Prima Facie review: Killing Eve’s Jodie Comer makes an astonishing West End debut

Prima Facie review: Killing Eve’s Jodie Comer makes an astonishing West End debut

April 28, 2022

We use your sign-up to provide content in ways you’ve consented to and to improve our understanding of you. This may include adverts from us and 3rd parties based on our understanding. You can unsubscribe at any time. More info

Tough times continue in the theatre with reports of empty seats at some of the highest profile new productions. Yet this limited nine-week run has already completely sold out, fuelled primarily by excitement over the West End debut of its leading lady. The fantastic news is that Comer’s star power is entirely and utterly justified. She delivers a staggeringly truthful and unflinching solo performance across 100 minutes with no interval. The 29-year-old BAFTA and Emmy-winner had better start clearing a new shelf for when awards season rolls back around.

Comer plays defence barrister Tessa, who recalls how she has overcome her gender and humble Liverpool origins to become a rising star with spectacular acquittal success for clients, many of whom are accused of sexual assault. She switches effortlessly between imitations of her own working class family and posh legal students and tutors. She struts and swaggers around the stage, mock limbering up and grinning as she relives past triumphs pulling apart accusers’ testimonies. It is already a tour de force and Comer is only just getting started.

Tessa bullishly argues that the lawyer should never seek to know if the client is guilty, the job is to exercise the law to its fullest, both sides mercilessly arguing their case. It is purely her responsibility to find the doubt and inconsistencies in an accuser’s story, the jury’s responsibility to decide the truth. Her faith in the system is complete, her glee in exploiting human nature to win is all-consuming – until it is her own very human nature in the dock and she must face her idolised system with new and devastated eyes.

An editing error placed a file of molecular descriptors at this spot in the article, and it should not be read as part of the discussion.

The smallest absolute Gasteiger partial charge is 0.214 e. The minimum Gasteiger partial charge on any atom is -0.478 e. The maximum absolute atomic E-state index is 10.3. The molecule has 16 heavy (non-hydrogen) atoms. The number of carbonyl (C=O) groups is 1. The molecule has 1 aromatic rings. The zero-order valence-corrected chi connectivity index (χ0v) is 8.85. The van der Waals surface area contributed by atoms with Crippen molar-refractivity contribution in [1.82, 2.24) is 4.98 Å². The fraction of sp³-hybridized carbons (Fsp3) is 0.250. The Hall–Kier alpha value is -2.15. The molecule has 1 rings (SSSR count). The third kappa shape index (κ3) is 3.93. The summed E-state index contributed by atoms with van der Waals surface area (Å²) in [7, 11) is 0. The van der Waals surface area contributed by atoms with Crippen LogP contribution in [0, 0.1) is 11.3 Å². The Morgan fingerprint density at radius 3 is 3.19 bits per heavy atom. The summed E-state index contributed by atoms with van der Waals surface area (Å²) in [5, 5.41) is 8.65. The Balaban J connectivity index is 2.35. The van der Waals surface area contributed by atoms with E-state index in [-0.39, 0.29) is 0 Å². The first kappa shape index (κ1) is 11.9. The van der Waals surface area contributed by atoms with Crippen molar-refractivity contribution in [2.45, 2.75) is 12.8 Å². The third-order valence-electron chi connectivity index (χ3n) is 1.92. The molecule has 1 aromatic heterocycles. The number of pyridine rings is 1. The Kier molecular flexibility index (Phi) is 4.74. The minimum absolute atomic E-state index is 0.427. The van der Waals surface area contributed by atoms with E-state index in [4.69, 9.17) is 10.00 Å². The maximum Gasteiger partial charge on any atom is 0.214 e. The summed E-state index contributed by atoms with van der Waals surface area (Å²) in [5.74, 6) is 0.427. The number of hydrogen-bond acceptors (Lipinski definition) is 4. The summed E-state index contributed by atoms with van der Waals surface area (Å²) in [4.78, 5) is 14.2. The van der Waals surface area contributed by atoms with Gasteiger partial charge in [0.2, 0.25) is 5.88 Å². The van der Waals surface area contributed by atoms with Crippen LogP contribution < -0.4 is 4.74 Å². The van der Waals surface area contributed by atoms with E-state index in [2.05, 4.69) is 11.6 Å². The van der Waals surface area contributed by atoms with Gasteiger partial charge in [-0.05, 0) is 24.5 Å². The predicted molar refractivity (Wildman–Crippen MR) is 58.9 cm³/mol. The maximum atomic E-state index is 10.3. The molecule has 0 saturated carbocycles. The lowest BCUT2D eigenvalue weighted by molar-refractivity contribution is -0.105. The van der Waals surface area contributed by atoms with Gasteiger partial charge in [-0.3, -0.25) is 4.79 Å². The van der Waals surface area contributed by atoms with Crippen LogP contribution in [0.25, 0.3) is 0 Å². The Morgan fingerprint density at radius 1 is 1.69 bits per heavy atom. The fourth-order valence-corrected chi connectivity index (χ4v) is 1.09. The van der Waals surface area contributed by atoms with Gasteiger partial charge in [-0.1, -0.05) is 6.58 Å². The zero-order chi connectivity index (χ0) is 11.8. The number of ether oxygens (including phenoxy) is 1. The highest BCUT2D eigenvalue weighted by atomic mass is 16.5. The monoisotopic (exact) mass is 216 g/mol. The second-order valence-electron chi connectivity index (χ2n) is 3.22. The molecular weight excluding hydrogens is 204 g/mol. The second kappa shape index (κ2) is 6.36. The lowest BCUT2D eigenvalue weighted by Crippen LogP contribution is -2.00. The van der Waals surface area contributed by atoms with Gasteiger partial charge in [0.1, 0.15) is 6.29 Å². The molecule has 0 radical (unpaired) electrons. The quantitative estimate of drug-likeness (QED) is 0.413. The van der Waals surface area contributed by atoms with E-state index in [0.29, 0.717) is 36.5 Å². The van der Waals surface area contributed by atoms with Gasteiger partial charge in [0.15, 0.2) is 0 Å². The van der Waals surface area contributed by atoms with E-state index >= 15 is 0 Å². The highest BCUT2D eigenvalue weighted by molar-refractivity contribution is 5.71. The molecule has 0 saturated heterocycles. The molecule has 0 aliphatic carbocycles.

Tessa’s world crashes down one drunken night at home with “gentle, sheepish” colleague Jules. They’ve already slept together but she is violently ill and when he carries her back to bed everything she has heard countless witnesses describe (and then taken pride in taking apart) happens to her. Crucially, she also finds that she reacts in the same way as so many others have done before her – a paralysed, disbelieving shadow.

Comer transforms before our eyes, shrinking in on herself as she relives the act then scouring her body in the shower before fleeing her flat into the night. Miriam Buether’s powerful stage design unleashes a torrent of water as a broken Tessa is caught in a downpour.

She is desperate to deny what happened, to run home but we watch her slowly  gather the remaining shreds of herself together to seek help from a police force that she has so often discounted and a legal system she still, at that point, venerates.

The play makes a slightly jarring jump to two years later as Tessa’s case finally makes it to court. In between recounting the trial, she jumps back to her first statement at the station, her face projected onto a monitor. The entire evening absolutely confirms that Comer has the presence and innate instincts of a stage actress, but the screen close-ups also remind what a mesmerising TV star she is.

Comer, lays everything bare as the trail progresses and is perfectly suited to a role that does not beg for sympathy or pity. Tessa is a strong, accomplished woman and the play does not pander to easy emotion. It also toys with elements of uncertainty as Jules’ defence use the same techniques on Tessa that she has so successfully deployed. Was she clear in not giving consent? Is there reasonable doubt?

Tessa, ultimately faces a new understanding that the legal criteria for clear, analytical, logical proof can never encompass or serve the messy reality of sexual assault, or the victim’s own jumbled and conflicted reaction to it. A woman’s experience, she tells us, can never find justice in a legal system built by the male-defined ‘truth.’ 

One in three women will face some form of sexual assault. With horrifying statistics circulating yet again about the low number of sexual assault convictions and lengthening waiting times for cases to even be brought to court, Prima Facie is a timely and painful powerful reminder that something must change.  It is, however, perhaps a little heavy-handedly didactic at the end and, likewise, suddenly tugs at emotional strings.

The human and legal dark corners of the story, and Comer’s own astonishing performance are more than enough on their own. Both deserve every attention and their moment in the light.


Source: Read Full Article